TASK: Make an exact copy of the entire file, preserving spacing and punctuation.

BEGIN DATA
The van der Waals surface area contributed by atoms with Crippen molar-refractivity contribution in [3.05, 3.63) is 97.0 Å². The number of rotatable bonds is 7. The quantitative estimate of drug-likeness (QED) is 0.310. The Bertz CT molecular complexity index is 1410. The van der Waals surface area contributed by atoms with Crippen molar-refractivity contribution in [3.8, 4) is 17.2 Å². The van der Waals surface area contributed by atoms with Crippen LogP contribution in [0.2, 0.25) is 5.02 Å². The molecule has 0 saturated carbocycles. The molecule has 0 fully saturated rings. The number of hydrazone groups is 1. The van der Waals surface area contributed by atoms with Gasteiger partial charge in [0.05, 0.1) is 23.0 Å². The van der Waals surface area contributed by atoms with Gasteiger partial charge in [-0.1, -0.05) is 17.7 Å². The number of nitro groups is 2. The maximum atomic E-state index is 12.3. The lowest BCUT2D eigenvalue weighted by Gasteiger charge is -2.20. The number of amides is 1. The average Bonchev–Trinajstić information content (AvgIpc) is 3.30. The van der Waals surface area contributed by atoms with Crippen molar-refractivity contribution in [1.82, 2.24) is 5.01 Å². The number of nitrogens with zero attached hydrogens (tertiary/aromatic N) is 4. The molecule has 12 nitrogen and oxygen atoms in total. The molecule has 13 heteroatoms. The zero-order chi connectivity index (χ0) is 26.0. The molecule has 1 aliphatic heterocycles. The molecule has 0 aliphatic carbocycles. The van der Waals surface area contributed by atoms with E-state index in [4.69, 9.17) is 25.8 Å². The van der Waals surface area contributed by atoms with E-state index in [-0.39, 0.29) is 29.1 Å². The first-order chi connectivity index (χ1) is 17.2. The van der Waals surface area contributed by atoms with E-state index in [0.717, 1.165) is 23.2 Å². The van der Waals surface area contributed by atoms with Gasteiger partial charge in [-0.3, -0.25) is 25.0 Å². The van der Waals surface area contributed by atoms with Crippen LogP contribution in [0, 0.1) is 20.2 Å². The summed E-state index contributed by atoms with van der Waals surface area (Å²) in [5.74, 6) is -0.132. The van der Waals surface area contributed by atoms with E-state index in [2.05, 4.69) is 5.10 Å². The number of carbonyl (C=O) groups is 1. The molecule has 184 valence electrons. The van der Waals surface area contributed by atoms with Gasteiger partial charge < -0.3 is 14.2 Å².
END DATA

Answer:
The van der Waals surface area contributed by atoms with Crippen molar-refractivity contribution in [3.05, 3.63) is 97.0 Å². The number of rotatable bonds is 7. The quantitative estimate of drug-likeness (QED) is 0.310. The Bertz CT molecular complexity index is 1410. The van der Waals surface area contributed by atoms with Crippen molar-refractivity contribution in [3.8, 4) is 17.2 Å². The van der Waals surface area contributed by atoms with Crippen LogP contribution in [0.2, 0.25) is 5.02 Å². The molecule has 0 saturated carbocycles. The molecule has 0 fully saturated rings. The number of hydrazone groups is 1. The van der Waals surface area contributed by atoms with Gasteiger partial charge in [0.05, 0.1) is 23.0 Å². The van der Waals surface area contributed by atoms with Gasteiger partial charge in [-0.1, -0.05) is 17.7 Å². The number of nitro groups is 2. The maximum atomic E-state index is 12.3. The lowest BCUT2D eigenvalue weighted by Gasteiger charge is -2.20. The number of amides is 1. The average Bonchev–Trinajstić information content (AvgIpc) is 3.30. The van der Waals surface area contributed by atoms with Crippen molar-refractivity contribution in [1.82, 2.24) is 5.01 Å². The number of nitrogens with zero attached hydrogens (tertiary/aromatic N) is 4. The molecule has 12 nitrogen and oxygen atoms in total. The molecule has 13 heteroatoms. The zero-order chi connectivity index (χ0) is 26.0. The molecule has 1 aliphatic heterocycles. The molecule has 0 aliphatic carbocycles. The van der Waals surface area contributed by atoms with E-state index in [4.69, 9.17) is 25.8 Å². The van der Waals surface area contributed by atoms with E-state index in [-0.39, 0.29) is 29.1 Å². The first-order chi connectivity index (χ1) is 17.2. The van der Waals surface area contributed by atoms with E-state index in [0.717, 1.165) is 23.2 Å². The van der Waals surface area contributed by atoms with Gasteiger partial charge in [-0.3, -0.25) is 25.0 Å². The van der Waals surface area contributed by atoms with Crippen LogP contribution in [0, 0.1) is 20.2 Å². The summed E-state index contributed by atoms with van der Waals surface area (Å²) in [5.74, 6) is -0.132. The van der Waals surface area contributed by atoms with E-state index in [2.05, 4.69) is 5.10 Å². The number of carbonyl (C=O) groups is 1. The molecule has 184 valence electrons. The van der Waals surface area contributed by atoms with Gasteiger partial charge < -0.3 is 14.2 Å².